TFSA: The goal was an increase of 155%, which sounds crazy, but remember that small numbers can increase in percentage quickly… But… We did not meet the goal. We got stuck at a 45% increase. One of the things I was thinking of doing was to move our emergency fund to a TFSA account, which would help increase the TFSA total, but since we have ended up using some of the emergency fund, it was probably a good idea not to move it there.
(TFSA = Tax Free Savings Account – a Canadian tax sheltered savings vessel)
Cash: The goal was a decrease of 82% because of all the renovation spending. I’m not totally sure that I did good math when I made this goal, because with the savings goals that I had, the numbers don’t really make sense… In any case, we have had a decrease of 75%, so not quite the 82% expected, but I am very happy with that. Not meeting this goal is actually better for us.
Taxable Investments: The goal was an increase of 16%. We are actually up 19%, so this goal has been met and surpassed. I’d like to say it was because of something we did, but it is totally out of our control, and based completely on market returns and values. I’m not going to complain though. If these investments just sit here and grow, that is exactly what we want them to do.
#4 – Monthly Spending below $8000
We all knew it was coming. December is traditionally one of our most spendy months of the year, so it should come as no shock to anyone that we went over the $8000 spending goal. It came in as the 3rd most expensive month (behind June and July). The big expenses were the usual: mortgage and food & drink. But there was also the giant gift buying expenses. We didn’t go crazy on gifts for Christmas, but we did buy (or help buy) some bigger gifts that took up a lot of the gift spending.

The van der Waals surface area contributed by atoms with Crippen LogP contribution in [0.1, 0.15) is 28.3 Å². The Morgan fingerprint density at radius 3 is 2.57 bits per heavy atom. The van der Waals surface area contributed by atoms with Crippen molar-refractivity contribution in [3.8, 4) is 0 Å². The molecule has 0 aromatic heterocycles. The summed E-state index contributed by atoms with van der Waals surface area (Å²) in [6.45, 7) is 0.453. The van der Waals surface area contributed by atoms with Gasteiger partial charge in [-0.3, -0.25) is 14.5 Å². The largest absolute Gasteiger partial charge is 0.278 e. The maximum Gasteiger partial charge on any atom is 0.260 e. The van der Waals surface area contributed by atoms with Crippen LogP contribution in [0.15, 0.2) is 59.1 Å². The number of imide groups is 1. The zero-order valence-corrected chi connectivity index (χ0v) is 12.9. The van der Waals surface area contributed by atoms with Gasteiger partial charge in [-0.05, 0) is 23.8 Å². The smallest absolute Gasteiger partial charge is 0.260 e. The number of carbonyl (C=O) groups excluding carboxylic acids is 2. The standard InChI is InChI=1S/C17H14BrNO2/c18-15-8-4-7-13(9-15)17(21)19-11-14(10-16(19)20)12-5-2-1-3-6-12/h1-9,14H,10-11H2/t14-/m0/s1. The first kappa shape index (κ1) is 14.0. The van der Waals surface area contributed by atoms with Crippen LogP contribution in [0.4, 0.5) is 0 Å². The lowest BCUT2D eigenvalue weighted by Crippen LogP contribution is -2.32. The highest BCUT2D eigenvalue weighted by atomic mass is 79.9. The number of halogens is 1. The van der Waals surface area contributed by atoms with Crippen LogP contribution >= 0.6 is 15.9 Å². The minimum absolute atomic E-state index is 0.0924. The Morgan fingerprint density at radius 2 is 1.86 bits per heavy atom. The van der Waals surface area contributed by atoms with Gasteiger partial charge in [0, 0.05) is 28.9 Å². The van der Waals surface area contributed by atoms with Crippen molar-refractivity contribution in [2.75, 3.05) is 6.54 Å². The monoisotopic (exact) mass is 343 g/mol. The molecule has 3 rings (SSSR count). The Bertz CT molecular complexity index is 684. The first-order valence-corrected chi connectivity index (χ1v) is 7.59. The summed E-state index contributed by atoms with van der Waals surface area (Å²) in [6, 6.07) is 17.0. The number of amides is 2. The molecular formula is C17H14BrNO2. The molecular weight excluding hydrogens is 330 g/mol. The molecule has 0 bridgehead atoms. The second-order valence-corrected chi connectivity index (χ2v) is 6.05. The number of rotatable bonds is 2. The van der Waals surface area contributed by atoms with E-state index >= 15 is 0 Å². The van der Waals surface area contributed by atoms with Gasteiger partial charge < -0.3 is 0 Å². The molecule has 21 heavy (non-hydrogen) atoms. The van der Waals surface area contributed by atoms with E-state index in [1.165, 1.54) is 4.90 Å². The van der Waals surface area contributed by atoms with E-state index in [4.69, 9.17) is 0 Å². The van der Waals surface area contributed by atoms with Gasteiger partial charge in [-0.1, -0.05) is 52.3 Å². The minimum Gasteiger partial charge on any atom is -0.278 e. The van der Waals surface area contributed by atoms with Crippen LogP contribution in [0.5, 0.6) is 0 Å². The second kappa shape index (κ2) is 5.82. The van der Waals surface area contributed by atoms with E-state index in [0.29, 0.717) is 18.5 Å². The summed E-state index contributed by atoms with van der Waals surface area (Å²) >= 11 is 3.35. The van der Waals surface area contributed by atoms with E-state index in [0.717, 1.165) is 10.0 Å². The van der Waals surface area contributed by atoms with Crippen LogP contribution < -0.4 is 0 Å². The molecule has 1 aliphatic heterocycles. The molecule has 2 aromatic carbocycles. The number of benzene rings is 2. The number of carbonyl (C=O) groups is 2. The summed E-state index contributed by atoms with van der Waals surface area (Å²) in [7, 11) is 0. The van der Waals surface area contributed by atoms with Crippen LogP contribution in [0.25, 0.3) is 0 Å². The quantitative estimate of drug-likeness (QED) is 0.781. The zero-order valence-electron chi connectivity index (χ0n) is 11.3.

(For those just tuning in, for this monthly spending goal, I don’t count any of the “planned spending”, just the regular month-to-month spending, like mortgage, utilities, groceries, medical expenses, etc.)
For an annual total, we managed to stay below or at the $8000 mark for 5 of the 12 months, and went over for 7 of the 12 months… So, not a passing mark…
And if you wanted to know what the average monthly spending worked out to be, it was about $8900 (which is above the 2016 average of $8400). So my average was $900 over budget, which means that for the year we went over by $10,800. That’s quite a bit… That could have kept our emergency fund fully stocked… But no point dwelling on the past. The money is gone. Onward.
Have you done a review of your financial goals for 2017? Where to you stand?
Stay tuned later this week for my financial goals for the coming year!